AB013. Inappropriate asthma therapy: a tale of two countries
Session 1.1: Safety and Risk

AB013. Inappropriate asthma therapy: a tale of two countries

Anjan Nibber1, Manon Belhassen2,3, Eric Van Ganse2, Dermot Ryan4,5, Carole Langlois2,3, Francis Appiagyei5, Derek Skinner5, Laurent Laforest2,3, Joan B. Soriano1,6, David Price1,7

1Research in Real Life Ltd, Cambridge, UK; 2UMR CNRS 5558, Claude Bernard University, Lyon, France; 3Respiratory Medicine, Croix Rousse University Hospital, Lyon, France; 4Centre of Population Health Studies, University of Edinburgh, UK; 5Optimum Patient Care Ltd, Cambridge, UK; 6Instituto de Investigación Hospital Universitario de la Princesa (IISP), Universidad Autónoma de Madrid, Cátedra UAM-Linde, Madrid, Spain; 7Centre of Academic Primary Care, University of Aberdeen, UK


Background: Inappropriate prescribing and misuse of asthma medication, have been identified as potentially preventable factors linked to asthma exacerbations and deaths. A recent report by the National Review of Asthma Deaths drew attention to the excessive prescribing of reliever medication, and under-prescribing of controlled medication in the United-Kingdom (UK). The inappropriate prescribing of long-acting beta agonist (LABA) bronchodilator inhalers, as either a monotherapy or without inhaled corticosteroids (ICS) has been highlighted as a major preventable factor of asthma exacerbations and deaths. To determine whether the prevalence of inappropriate LABA therapy use in asthma in the UK and in France has changed over time.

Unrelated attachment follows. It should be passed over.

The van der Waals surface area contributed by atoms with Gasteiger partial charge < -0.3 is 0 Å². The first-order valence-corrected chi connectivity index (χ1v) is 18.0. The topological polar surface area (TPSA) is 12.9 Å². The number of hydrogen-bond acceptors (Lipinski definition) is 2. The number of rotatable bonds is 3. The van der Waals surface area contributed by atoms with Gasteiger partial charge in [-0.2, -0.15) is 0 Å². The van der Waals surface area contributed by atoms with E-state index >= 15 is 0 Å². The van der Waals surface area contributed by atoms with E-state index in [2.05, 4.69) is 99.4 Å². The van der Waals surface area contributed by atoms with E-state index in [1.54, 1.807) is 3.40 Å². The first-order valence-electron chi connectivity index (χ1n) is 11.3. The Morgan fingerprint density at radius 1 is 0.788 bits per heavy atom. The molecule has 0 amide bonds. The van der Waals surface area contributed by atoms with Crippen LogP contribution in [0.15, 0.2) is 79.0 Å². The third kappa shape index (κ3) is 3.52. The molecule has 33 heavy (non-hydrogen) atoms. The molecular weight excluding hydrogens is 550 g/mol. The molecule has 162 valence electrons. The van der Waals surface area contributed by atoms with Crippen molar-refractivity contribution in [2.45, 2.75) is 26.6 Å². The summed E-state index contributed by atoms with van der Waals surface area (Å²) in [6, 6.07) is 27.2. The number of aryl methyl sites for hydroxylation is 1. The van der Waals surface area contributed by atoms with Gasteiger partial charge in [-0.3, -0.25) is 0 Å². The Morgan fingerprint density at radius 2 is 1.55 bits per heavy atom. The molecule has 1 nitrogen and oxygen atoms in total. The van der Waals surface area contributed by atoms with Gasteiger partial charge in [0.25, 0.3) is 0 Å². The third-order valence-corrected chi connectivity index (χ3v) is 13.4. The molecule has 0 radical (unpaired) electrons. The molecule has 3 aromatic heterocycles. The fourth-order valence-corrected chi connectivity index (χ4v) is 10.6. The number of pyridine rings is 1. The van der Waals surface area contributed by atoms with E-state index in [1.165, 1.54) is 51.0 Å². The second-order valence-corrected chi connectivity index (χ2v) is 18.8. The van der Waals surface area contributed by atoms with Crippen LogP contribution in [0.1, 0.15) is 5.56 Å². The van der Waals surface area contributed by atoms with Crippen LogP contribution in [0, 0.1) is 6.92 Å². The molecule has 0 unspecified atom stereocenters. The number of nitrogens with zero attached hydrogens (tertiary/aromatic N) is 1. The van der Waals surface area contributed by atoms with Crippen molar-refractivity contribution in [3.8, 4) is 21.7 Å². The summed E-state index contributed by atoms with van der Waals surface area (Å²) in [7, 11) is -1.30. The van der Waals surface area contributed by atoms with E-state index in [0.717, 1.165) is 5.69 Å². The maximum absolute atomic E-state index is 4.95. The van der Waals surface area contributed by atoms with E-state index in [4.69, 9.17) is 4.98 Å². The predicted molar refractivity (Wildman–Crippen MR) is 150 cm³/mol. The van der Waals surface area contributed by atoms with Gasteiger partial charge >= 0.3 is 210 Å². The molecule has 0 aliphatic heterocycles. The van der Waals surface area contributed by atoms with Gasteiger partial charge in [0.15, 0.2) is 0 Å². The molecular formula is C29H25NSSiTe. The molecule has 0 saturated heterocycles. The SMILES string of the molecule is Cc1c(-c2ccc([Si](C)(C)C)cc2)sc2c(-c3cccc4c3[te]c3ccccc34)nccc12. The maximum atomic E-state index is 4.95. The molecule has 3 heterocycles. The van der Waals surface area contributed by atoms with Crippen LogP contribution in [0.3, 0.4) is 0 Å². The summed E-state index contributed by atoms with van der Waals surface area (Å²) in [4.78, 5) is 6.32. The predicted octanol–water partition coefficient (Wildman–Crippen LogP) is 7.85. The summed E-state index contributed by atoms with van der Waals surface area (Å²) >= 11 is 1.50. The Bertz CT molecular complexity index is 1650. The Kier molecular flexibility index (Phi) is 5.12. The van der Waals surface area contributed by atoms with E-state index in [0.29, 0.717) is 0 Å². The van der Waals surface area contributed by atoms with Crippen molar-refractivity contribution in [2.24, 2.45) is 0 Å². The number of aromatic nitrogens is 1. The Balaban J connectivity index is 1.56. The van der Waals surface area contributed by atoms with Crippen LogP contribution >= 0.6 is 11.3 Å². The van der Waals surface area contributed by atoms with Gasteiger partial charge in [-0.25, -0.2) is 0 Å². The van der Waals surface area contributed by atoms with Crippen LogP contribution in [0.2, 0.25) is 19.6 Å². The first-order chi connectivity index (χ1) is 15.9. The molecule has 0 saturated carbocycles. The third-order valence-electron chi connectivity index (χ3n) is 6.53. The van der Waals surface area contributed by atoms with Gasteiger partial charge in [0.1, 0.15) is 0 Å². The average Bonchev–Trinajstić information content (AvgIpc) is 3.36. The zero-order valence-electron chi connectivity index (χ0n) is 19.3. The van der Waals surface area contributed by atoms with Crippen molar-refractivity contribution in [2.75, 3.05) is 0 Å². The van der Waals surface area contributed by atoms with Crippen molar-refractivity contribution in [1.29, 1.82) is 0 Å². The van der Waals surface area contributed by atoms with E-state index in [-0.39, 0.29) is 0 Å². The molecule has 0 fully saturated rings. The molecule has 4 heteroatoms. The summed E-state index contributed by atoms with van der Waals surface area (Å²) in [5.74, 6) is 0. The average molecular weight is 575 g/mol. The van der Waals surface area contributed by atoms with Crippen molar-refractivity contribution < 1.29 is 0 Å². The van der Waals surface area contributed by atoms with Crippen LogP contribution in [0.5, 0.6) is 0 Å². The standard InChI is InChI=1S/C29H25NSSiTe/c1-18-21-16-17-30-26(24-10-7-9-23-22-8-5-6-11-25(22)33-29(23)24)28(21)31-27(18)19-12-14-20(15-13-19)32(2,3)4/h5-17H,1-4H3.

Methods: Two interval, parallel, population-based cohorts (2007 and 2013), were developed in each country, utilising the UK Optimum Patient Care Research Database and the French Permanent Beneficiaries Sample database. Following inclusion, patients aged 6–40 years were studied over a 12-month period. The use of LABAs without ICS, and ≥2-fold higher use of LABA compared with ICS were investigated. Analyses were stratified by age groups: children (6–13 years) and adults (14–40 years).

Results: Overall, 39,743 UK and 4,910 French patients were included in 2007 and 14,036 and 5,657 in 2013. In 2013, LABA use without ICS occurred in 0.1% and 1.5% of UK and French adults respectively. This was a marked reduction from 2007 UK and French figures of 0.4% and 2.6% respectively (P<0.05 for both). Excessive use of LABA relative to ICS occurred in 0.2% of UK adults and in 0.7% of French adults in 2013. These percentages represented a decrease from the 2007 figures of 0.6% and 1.4% for UK (P=0.29) and France (P=0.003), respectively. In 2007, LABA inappropriate use was more frequent in French than UK asthmatic children (P<0.0001), but showed a downward trend by time in both countries (0.1% in 2013 in both countries).

Conclusions: Our study suggests that despite noticeable differences in the healthcare systems between these two countries, there has been a marked reduction of inappropriate LABA use in asthma in recent years. Despite this, 7,480 and 55,650 patients with asthma in the UK and France respectively, were inappropriately prescribed LABAs, highlighting the necessity of corrective measures to reduce the asthma-associated burden.

Keywords: Asthma therapy; long-acting beta agonist (LABA); inappropriate prescribe


doi: 10.21037/jtd.2016.s013


Cite this abstract as: Nibber A, Belhassen M, Van Ganse E, Ryan D, Langlois C, Appiagyei F, Skinner D, Laforest L, Soriano JB, Price D. Inappropriate asthma therapy: a tale of two countries. J Thorac Dis 2016;8(Suppl 5):AB013. doi: 10.21037/jtd.2016.s013


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